Wednesday, 15 March 2017

The Salesman

I met him at a popular London hotel, where I was at for a business meeting. He sat across the lounge, a head full of dark, curly hair and looking immaculate in a dark blue three-piece suit. Despite his dressing nothing in his behaviour suggested a businessman, for there was an air of languor about him—from the way he allowed the winged chair to take all his weight, leaving only his crossed legs to dangle loosely, to the indifferent manner in which his eyes roved across the room, carelessly flitting from one observation to another.

Tuesday, 14 March 2017

My Windows Login Screen Is Scaring Me

I know, I know. I never should have upgraded from Windows 7 to 10.
But hey, hindsight is 20/20, okay?

Monday, 13 March 2017

Breakdown

All my life I’ve hated physical exertion of any sort, so I considered it life’s way of giving me the one-finger salute when I found out that the lift at my new apartment broke down frequently enough to make me wonder if the building super and my mom were colluding to get me to exercise.

Sunday, 12 March 2017

Perspicacity

I don’t know where to start. I guess it doesn’t matter, really. Writing it all down won’t change my mind. But letting someone out there know, it just seems so important you know?
My parents always thought I was a perceptive child. In a way, I was, but just not the way they imagined.

Thursday, 9 March 2017

The Counsellor

If there was one thing Calvin absolutely loathed about his life, it was school—his schoolmates, in particular. It is a sad fact of life that teenagers can be exceedingly cruel to one another, especially to those who are different. And there was no one more different than Calvin.

The Play

We were all a bundle of nerves.

Mrs Wren bustled here and there to make sure everything was OK. She tinkered with the props, went through the lines with the actors and actresses one last time and made sure nothing was out of place.


The rest of us huddled in our own little groups, fidgeting nervously. There was an unspoken prayer on everyone’s lips.

Saturday, 4 March 2017

Melody

I’d known Melody since we were eight. Even at that tender age she was always quick to announce to the world at large her one true passion—music. Her mother was a violinist of international fame, a late bloomer who started shining only in her late twenties—a rarity in a field teeming with child prodigies.

I heard Mrs Wong play once, when I was ten. It was at the Carnegie Hall in New York, and she had kindly given me a ticket to join Melody in the audience. It was the very first time I remember being moved to tears. Every note, every strain hit me in places I never knew existed, drawing out each trembling strand of emotion into rivulets down my cheeks.


Tuesday, 28 February 2017

Death's Deputy

It could very well have been you that I saw on the bus that day. You looked up and saw me staring, and you blushed. I looked away.

And I told Death, No.

Sunday, 26 February 2017

The Statue

The dealer was effusive in his praise for the artwork. It was just so life-like, he gushed. It wouldn’t be cheap, he admitted, but it was well worth every penny the artist was asking for it.

I knew the drill. Let the dealer do the talking. Don’t ask about the price until you’ve seen the piece.

Don led me down the gallery, his stubby legs practically dancing with excitement. He was very bad at hiding his emotions when he smelt a potential sale in the offing. I’d asked him to join me and my poker buddies for our weekly game countless times, but he’d always politely declined. Perhaps I needed to work on my poker face as well.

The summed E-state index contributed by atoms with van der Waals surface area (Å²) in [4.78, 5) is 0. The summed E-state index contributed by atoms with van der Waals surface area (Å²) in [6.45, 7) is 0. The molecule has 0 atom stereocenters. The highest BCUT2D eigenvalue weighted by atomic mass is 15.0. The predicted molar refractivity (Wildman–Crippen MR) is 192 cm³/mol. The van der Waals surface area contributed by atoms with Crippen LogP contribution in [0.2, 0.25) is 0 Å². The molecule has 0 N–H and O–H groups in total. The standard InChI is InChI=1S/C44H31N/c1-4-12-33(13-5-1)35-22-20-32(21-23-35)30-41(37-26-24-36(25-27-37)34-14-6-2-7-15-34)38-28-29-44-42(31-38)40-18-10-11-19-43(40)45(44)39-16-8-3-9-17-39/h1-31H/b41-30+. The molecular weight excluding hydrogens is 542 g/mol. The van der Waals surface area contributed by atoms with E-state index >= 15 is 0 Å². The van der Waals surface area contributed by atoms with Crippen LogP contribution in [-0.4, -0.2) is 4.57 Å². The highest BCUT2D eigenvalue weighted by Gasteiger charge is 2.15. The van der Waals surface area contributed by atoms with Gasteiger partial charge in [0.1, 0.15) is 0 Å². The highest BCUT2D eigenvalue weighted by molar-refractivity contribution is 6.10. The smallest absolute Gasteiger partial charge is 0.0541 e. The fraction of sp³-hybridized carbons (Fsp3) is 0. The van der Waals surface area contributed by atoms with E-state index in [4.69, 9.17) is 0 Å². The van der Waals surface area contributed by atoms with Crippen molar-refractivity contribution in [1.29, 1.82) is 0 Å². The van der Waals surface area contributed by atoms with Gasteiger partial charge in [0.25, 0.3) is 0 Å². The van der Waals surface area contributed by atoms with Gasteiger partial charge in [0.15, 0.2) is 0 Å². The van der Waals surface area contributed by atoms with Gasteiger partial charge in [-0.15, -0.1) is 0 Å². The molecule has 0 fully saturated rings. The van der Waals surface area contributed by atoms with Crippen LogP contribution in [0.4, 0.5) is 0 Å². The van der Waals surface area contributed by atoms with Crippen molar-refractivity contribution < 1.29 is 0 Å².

With a flourish befitting a maestro, he flung aside the cloth covering.


The Teacher

Mr Lane was our Math teacher in high school. He didn’t stand out in any way, and his lessons weren’t particularly interesting. He was just—always there. Always there in his usual button-down shirt and pants, earnest in his hope to interest us in algebra and isosceles triangles and whatnot. Seldom was he successful though.

But we all knew he was a kind man. Mel went to him when she found out, at fifteen, that she was pregnant. She didn’t want to have an abortion, so he helped to arrange for the baby to be put up for adoption after it was born. He helped out Brandon when his deadbeat dad just upped and left him without a word, letting him stay at his place for a while until the county found him foster parents in our town.

Saturday, 25 February 2017

The Carnival of Lights

It has been years since I left my hometown, and I don't think I'll ever return.

I do miss the timeless idyll of the country, the sultry, gently undulating hills and the cool, quiet sanctuary of the woods. I can still picture the night sky in my mind's eye—the endless black canvas speckled with glittering stars, so vivid and clear they seemed within easy reach of your hand. Even now, the remembrance of the lonesome, poignant howls that would sometimes emerge at night from within the darkened grove stirs within me a deep desire to return.

But I have sworn never to step foot within that cursed town again. Not after what happened.


Saturday, 4 February 2017

My First-Ever Encounter with Ghosts Was on Everest

I'd be the first to admit that in my youth I was a travel junkie. I've been to more places than I can recall, and truth be told, looking back it seems most places are awfully alike. I mean, yes, there are certain landmarks and sights that will stick in your mind long after you have left it behind, but those are few and far between.

Mount Everest, though, is something out of this world. Now, I'm no mountaineer, nor am I some inveterate adrenaline junkie. In fact, it may well be the only mountain I've ever climbed (I didn't reach the summit though). My first (and, I'm pretty sure, last) serious climbing expedition more or less came about through sheer chance.